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Suit And Tie Or Start-Up Chic? Five Tips For Interviewing At Start-Ups

Planning to enter a start-up for your summer MBA internship? The interview process could be vastly different to what you're used to. Here are five tips from CommonBond.


Thu Feb 20 2014

For MBAs hoping to land internships at start-ups, the recruiting process can be a world away from the experience with large-scale firms and corporations.

Start-ups, especially those in pre-funding, have no margin for error in their hiring process. With lean operations and tight budgets, every hire – including that of their MBA interns – matters immensely.  

Once you’re in, you’ll have a chance to truly shine. You’ll forge close connections and make a huge impact on the business. But how do you land the role?

Here are five tips that will help you prepare for the start-up hiring process. 

Research, research, research:

As an intern, you’ll need to get your hands dirty from day one. And there will be little time for extensive on-the-job training. Prove you’re a self-starter from your first interview by knowing the company, understanding their goals and communicating how you will help achieve them.

Read everything you can about the business, the team and the industry. Talk to any connections within or close to the company to learn about the team culture. This will serve you well when it comes to the perennial “suit-and-tie” vs. “start-up chic" decision for interview attire.

Respect the schedule:

Unlike a corporate HR representative, interviewers from start-ups have more than one role; your interviewer is probably manning the hiring process as part of a mountain of existing responsibilities in other areas. Be succinct, accommodating, and time-sensitive.

Speaking of which…

Stay nimble:

Start-ups work hard to establish their team cultures, which can result in some pretty untraditional interviewing practices. Be prepared to showcase your skill-sets, whether it’s building a highly particularized model or developing a strategic action plan to tackle their most pressing business challenges.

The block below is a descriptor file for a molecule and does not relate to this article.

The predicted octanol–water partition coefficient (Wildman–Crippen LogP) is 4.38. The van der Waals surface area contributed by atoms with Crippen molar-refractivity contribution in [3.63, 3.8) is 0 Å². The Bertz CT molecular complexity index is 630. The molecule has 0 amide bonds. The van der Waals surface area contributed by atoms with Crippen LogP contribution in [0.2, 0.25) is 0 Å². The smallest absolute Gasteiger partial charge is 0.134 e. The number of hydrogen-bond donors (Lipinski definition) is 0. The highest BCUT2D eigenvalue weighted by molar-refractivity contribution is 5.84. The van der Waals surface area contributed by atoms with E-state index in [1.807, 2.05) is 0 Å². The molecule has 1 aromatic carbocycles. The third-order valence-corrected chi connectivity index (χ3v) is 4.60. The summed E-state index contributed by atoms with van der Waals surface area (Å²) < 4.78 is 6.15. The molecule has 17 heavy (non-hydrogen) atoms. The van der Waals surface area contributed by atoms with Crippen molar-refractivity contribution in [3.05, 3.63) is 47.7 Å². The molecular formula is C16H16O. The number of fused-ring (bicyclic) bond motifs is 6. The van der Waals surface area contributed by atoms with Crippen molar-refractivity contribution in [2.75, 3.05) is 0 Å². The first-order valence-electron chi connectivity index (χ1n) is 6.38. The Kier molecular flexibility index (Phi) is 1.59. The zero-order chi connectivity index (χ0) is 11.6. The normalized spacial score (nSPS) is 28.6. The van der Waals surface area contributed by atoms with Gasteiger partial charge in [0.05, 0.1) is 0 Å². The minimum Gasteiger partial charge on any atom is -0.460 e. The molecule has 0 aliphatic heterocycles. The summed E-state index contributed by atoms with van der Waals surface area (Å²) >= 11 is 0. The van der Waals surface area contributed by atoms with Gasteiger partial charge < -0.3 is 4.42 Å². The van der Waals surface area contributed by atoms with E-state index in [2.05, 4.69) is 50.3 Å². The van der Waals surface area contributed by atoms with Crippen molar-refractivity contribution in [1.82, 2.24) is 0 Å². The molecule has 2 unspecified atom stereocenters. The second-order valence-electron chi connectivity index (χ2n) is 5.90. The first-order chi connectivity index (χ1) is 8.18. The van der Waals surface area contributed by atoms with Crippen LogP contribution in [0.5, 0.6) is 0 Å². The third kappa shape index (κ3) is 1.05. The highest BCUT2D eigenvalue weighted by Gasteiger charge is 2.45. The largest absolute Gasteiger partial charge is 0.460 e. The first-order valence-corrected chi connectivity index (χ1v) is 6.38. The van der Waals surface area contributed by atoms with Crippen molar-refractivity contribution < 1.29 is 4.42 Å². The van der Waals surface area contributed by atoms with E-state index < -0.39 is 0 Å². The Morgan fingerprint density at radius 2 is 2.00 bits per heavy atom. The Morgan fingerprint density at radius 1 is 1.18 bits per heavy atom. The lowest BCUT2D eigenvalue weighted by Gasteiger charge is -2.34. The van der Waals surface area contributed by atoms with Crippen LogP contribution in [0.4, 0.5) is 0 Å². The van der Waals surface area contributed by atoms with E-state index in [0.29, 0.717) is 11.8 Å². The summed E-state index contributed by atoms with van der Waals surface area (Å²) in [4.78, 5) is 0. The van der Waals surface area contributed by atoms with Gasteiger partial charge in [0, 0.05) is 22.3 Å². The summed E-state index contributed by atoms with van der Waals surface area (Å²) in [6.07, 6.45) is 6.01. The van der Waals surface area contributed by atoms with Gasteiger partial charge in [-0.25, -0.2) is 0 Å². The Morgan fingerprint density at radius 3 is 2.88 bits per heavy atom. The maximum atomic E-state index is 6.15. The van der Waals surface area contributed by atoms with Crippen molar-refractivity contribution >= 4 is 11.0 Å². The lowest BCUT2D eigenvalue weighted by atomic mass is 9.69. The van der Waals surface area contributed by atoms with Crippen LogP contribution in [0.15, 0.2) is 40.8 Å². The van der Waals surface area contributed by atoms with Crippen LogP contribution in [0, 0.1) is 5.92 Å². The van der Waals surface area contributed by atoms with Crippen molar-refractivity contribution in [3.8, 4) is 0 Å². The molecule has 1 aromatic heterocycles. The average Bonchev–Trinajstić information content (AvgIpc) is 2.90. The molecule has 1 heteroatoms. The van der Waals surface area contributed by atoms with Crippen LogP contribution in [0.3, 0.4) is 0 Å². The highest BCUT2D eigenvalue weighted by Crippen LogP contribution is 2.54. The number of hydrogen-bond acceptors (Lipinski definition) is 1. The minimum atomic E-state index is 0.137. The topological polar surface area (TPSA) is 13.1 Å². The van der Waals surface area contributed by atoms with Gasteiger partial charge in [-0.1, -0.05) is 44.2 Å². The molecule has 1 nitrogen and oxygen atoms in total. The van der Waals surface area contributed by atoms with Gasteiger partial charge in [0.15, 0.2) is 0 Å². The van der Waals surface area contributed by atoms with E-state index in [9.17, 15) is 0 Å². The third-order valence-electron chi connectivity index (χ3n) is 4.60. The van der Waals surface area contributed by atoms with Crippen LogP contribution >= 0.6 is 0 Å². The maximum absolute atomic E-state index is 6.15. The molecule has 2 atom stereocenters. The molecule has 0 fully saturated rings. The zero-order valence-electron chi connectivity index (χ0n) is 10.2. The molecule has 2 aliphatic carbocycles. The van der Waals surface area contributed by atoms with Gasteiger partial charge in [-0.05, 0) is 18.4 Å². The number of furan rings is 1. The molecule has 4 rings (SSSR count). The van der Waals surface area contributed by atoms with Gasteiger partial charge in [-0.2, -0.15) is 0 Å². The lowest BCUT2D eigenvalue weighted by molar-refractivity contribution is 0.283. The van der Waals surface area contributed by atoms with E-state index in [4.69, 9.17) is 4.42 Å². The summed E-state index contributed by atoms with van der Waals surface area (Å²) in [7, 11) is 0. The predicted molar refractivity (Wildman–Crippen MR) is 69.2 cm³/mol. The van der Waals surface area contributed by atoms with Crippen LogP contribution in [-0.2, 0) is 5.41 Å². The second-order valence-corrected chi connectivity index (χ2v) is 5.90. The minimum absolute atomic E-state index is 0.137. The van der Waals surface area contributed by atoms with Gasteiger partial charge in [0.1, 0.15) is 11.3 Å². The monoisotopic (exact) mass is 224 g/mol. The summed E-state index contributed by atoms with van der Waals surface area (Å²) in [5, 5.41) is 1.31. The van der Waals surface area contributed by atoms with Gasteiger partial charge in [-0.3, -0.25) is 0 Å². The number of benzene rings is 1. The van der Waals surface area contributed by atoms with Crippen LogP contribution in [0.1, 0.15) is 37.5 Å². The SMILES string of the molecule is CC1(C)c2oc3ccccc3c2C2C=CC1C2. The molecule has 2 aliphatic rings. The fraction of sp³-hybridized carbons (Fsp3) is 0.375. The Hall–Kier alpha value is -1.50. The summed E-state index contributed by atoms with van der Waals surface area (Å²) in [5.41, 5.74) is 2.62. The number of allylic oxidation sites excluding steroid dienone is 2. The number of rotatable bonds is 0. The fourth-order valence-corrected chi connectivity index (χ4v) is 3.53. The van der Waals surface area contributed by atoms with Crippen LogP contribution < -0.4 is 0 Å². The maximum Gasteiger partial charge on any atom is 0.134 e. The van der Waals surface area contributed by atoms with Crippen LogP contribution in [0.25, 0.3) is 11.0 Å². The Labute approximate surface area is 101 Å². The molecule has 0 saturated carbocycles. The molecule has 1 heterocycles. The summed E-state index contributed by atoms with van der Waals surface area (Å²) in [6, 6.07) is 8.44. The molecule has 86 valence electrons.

You may also face more schedule changes and more demanding requests than a corporate recruiter might make. Stay nimble and the interviewer will know that you have what it takes to deal with competing priorities on a daily basis – that you’re start-up-ready.

Be genuine:

Start-ups, especially in the early stage when teams are small in size, will be looking to get to know the real “you". Don’t be surprised if the interview process includes a social component and an overarching emphasis on fit.

Invited to attend a company happy hour? Make time to mingle and speak to as many members of the team as possible. Stay relaxed while remaining professional. While selling yourself is an important part of any interview, it won’t necessarily guarantee you the job.

Be honest and straightforward about what motivates you, demonstrating your belief in the company and in their mission above all else.

Take nothing personally:

At the end of the day, you and your interviewers simply may not align. And that’s okay. No matter how much the team may like you or vice versa, a fit with the role, both functional and cultural, is absolutely essential.

The stakes for each new hire, employee and intern alike, are extremely high. It is in your best interest to leave communication lines open and on a positive note, especially if you love the company. You never know what opportunities there may be after graduation.

Molly Dince is the Head of Communications and runs the Summer Internship Program at CommonBond, a student lending platform that provides a better student loan experience through lower rates and a commitment to community.